- The challenges of designing for the connected home
- Form and function
There are certain areas of technology where the look of a product is almost as important as what it does. That shiny new computer, those slick cinema sound speakers, your mobile phone – all are blessed with the touch of a product design guru.
When it comes to more mundane domestic items though, from irons to toasters to boilers, we’re still stuck in an old-school style. With that in mind, the announcement of a new thermostat would generally be as interesting as the news that someone from The Apprentice was doing panto this year.
Unless, that is, the thermostat in question was designed by Yves Béhar – one of the world’s most renowned product designers. He’s the founder and principal designer of fuseproject, an award-winning industrial design and brand development firm that counts Apple, Puma, Samsung and Prada among its clients. He’s also the chief creative officer of top technology company Jawbone.
Brought in to oversee design on the Hive Active Heating™ 2 thermostat, the result is a truly gorgeous piece of kit. With a smart, square case, offset with a reflective mirrored finish, it comes in a variety of colours and offers a functionality that allows you to control it remotely from your phone or computer. But, it’s the subtlety of the design that has caught the attention of design junkies.
“It’s about being unobtrusive, with the technology in the background, blending in,” says Béhar.
This notion of being unassuming, of technology taking a backseat, is one of his design principles. “I think the biggest challenge of designing connected products, is to really let the human experience drive you. How can we design things to be discreet, to respond naturally to our behaviour, to our needs?”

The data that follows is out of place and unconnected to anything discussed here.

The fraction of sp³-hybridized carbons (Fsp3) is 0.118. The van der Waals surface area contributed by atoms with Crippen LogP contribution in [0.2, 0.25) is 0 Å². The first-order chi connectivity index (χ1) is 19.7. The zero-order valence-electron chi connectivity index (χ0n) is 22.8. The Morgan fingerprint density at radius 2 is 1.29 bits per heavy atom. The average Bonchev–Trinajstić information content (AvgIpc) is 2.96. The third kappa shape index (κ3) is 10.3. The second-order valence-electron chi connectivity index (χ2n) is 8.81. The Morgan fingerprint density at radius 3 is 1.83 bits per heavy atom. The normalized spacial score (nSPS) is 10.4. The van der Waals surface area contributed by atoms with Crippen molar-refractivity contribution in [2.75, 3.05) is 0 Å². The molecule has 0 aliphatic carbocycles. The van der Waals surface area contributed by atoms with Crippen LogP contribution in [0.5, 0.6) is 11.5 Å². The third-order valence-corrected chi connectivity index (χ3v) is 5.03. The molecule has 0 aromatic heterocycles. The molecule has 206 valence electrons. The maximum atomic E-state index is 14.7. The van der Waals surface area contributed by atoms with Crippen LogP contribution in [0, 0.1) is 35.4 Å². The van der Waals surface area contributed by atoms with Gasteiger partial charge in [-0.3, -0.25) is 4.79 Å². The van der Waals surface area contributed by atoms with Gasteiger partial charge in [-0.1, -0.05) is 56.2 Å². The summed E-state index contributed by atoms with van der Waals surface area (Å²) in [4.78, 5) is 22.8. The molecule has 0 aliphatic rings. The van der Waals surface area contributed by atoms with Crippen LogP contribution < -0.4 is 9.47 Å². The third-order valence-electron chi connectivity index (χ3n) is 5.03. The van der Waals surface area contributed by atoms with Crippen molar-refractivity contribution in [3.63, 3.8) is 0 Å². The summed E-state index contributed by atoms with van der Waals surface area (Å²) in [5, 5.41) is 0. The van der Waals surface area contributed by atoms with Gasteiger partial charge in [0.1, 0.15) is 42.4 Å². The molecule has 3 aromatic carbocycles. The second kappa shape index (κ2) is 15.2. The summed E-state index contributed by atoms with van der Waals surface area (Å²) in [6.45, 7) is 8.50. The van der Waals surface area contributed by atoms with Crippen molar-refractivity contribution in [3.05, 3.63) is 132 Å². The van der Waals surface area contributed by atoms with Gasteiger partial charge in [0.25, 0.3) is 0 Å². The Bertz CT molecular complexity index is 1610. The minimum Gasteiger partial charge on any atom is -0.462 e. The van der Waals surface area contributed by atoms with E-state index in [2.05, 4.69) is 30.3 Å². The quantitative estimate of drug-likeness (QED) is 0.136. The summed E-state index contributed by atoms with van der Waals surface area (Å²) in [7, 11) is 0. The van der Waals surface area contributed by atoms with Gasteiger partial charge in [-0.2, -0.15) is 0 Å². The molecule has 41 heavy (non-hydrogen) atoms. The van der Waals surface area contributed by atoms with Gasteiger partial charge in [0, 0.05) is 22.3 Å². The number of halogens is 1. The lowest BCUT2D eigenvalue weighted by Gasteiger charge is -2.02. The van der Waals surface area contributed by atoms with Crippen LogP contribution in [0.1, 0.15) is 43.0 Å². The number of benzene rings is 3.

And while the products he designs are clearly commercial, they are also, in a sense, artistic works. Although their form has been driven by their function, Béhar never loses sight of the need to make them visually appealing.
“For me, the junction between commerce and art is a natural place to be, that’s where I feel most comfortable,” he says.
“What’s unique with these kinds of projects is you really have to conceive of the digital part, the experience part, at the same time as you conceive of the physical part. If not, you’re just a carrier for the software, or the design imposes restrictions on user interaction.”
The result of this iconic Swiss designer’s efforts is a modern device that doesn’t intrude on interior design. There is also a new suite of internet-connected products, designed in-house by Hive, such as motion sensors, smart plugs and active lights, and all to be released in autumn 2015. This Hive is truly buzzing.
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